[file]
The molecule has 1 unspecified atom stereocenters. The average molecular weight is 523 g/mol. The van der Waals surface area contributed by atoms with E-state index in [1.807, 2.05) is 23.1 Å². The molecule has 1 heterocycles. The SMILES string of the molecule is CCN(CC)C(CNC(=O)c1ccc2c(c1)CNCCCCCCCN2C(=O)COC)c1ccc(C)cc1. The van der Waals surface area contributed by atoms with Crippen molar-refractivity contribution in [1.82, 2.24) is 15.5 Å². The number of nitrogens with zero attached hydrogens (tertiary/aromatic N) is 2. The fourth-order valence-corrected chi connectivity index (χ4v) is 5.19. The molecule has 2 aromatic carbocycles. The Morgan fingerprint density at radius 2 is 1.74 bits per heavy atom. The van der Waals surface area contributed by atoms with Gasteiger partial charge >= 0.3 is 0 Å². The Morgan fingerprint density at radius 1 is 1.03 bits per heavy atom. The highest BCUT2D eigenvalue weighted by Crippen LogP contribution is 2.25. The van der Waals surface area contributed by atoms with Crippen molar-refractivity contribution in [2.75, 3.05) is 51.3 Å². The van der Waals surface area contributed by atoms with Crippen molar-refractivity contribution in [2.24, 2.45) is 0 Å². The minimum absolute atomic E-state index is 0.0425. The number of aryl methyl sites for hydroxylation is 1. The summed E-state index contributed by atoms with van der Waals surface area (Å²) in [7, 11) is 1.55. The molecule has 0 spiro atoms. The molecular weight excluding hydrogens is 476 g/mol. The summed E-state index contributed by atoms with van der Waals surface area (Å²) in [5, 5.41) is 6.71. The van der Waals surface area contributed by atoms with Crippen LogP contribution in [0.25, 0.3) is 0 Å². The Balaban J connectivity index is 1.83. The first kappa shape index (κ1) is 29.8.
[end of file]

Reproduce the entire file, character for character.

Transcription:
The molecule has 1 unspecified atom stereocenters. The average molecular weight is 523 g/mol. The van der Waals surface area contributed by atoms with E-state index in [1.807, 2.05) is 23.1 Å². The molecule has 1 heterocycles. The SMILES string of the molecule is CCN(CC)C(CNC(=O)c1ccc2c(c1)CNCCCCCCCN2C(=O)COC)c1ccc(C)cc1. The van der Waals surface area contributed by atoms with Crippen molar-refractivity contribution in [1.82, 2.24) is 15.5 Å². The number of nitrogens with zero attached hydrogens (tertiary/aromatic N) is 2. The fourth-order valence-corrected chi connectivity index (χ4v) is 5.19. The molecule has 2 aromatic carbocycles. The Morgan fingerprint density at radius 2 is 1.74 bits per heavy atom. The van der Waals surface area contributed by atoms with Gasteiger partial charge >= 0.3 is 0 Å². The Morgan fingerprint density at radius 1 is 1.03 bits per heavy atom. The highest BCUT2D eigenvalue weighted by Crippen LogP contribution is 2.25. The van der Waals surface area contributed by atoms with Crippen molar-refractivity contribution in [2.75, 3.05) is 51.3 Å². The van der Waals surface area contributed by atoms with Crippen molar-refractivity contribution in [2.24, 2.45) is 0 Å². The minimum absolute atomic E-state index is 0.0425. The number of aryl methyl sites for hydroxylation is 1. The summed E-state index contributed by atoms with van der Waals surface area (Å²) in [7, 11) is 1.55. The molecule has 0 spiro atoms. The molecular weight excluding hydrogens is 476 g/mol. The summed E-state index contributed by atoms with van der Waals surface area (Å²) in [5, 5.41) is 6.71. The van der Waals surface area contributed by atoms with Crippen LogP contribution in [0.25, 0.3) is 0 Å². The Balaban J connectivity index is 1.83. The first kappa shape index (κ1) is 29.8.